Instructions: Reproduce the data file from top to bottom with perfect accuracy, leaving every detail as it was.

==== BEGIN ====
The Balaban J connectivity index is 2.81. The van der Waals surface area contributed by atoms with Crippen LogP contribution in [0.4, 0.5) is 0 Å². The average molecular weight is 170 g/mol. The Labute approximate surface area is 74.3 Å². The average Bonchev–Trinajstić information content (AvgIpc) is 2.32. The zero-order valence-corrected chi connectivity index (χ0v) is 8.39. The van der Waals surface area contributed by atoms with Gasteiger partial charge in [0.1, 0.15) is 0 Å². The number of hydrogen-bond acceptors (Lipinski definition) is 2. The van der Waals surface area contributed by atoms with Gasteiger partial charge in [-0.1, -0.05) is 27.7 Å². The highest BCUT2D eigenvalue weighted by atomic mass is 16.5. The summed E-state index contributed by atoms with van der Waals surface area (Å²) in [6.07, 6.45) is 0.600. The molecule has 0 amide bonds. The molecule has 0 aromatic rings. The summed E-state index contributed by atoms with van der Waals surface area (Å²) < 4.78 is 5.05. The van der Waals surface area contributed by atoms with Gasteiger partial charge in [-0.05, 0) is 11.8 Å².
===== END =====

The Balaban J connectivity index is 2.81. The van der Waals surface area contributed by atoms with Crippen LogP contribution in [0.4, 0.5) is 0 Å². The average molecular weight is 170 g/mol. The Labute approximate surface area is 74.3 Å². The average Bonchev–Trinajstić information content (AvgIpc) is 2.32. The zero-order valence-corrected chi connectivity index (χ0v) is 8.39. The van der Waals surface area contributed by atoms with Gasteiger partial charge in [0.1, 0.15) is 0 Å². The number of hydrogen-bond acceptors (Lipinski definition) is 2. The van der Waals surface area contributed by atoms with Gasteiger partial charge in [-0.1, -0.05) is 27.7 Å². The highest BCUT2D eigenvalue weighted by atomic mass is 16.5. The summed E-state index contributed by atoms with van der Waals surface area (Å²) in [6.07, 6.45) is 0.600. The molecule has 0 amide bonds. The molecule has 0 aromatic rings. The summed E-state index contributed by atoms with van der Waals surface area (Å²) < 4.78 is 5.05. The van der Waals surface area contributed by atoms with Gasteiger partial charge in [-0.05, 0) is 11.8 Å².